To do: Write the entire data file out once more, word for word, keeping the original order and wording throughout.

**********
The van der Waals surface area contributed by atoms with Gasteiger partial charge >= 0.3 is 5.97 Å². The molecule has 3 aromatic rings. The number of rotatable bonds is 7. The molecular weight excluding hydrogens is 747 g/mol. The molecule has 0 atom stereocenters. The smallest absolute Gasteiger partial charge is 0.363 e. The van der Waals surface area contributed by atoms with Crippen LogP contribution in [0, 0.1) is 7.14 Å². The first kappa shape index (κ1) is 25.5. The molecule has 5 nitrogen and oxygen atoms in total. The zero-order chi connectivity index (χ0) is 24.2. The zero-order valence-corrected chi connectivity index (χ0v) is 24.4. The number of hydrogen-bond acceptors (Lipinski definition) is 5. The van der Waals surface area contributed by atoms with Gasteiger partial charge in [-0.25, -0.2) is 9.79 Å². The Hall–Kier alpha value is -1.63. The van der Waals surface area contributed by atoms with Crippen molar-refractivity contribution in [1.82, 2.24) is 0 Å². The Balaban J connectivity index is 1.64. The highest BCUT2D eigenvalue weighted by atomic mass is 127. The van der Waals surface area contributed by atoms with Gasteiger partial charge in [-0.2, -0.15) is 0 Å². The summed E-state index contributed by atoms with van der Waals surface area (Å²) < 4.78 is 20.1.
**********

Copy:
The van der Waals surface area contributed by atoms with Gasteiger partial charge >= 0.3 is 5.97 Å². The molecule has 3 aromatic rings. The number of rotatable bonds is 7. The molecular weight excluding hydrogens is 747 g/mol. The molecule has 0 atom stereocenters. The smallest absolute Gasteiger partial charge is 0.363 e. The van der Waals surface area contributed by atoms with Crippen LogP contribution in [0, 0.1) is 7.14 Å². The first kappa shape index (κ1) is 25.5. The molecule has 5 nitrogen and oxygen atoms in total. The zero-order chi connectivity index (χ0) is 24.2. The zero-order valence-corrected chi connectivity index (χ0v) is 24.4. The number of hydrogen-bond acceptors (Lipinski definition) is 5. The van der Waals surface area contributed by atoms with Gasteiger partial charge in [-0.25, -0.2) is 9.79 Å². The Hall–Kier alpha value is -1.63. The van der Waals surface area contributed by atoms with Crippen molar-refractivity contribution in [1.82, 2.24) is 0 Å². The Balaban J connectivity index is 1.64. The highest BCUT2D eigenvalue weighted by atomic mass is 127. The van der Waals surface area contributed by atoms with Gasteiger partial charge in [-0.2, -0.15) is 0 Å². The summed E-state index contributed by atoms with van der Waals surface area (Å²) < 4.78 is 20.1.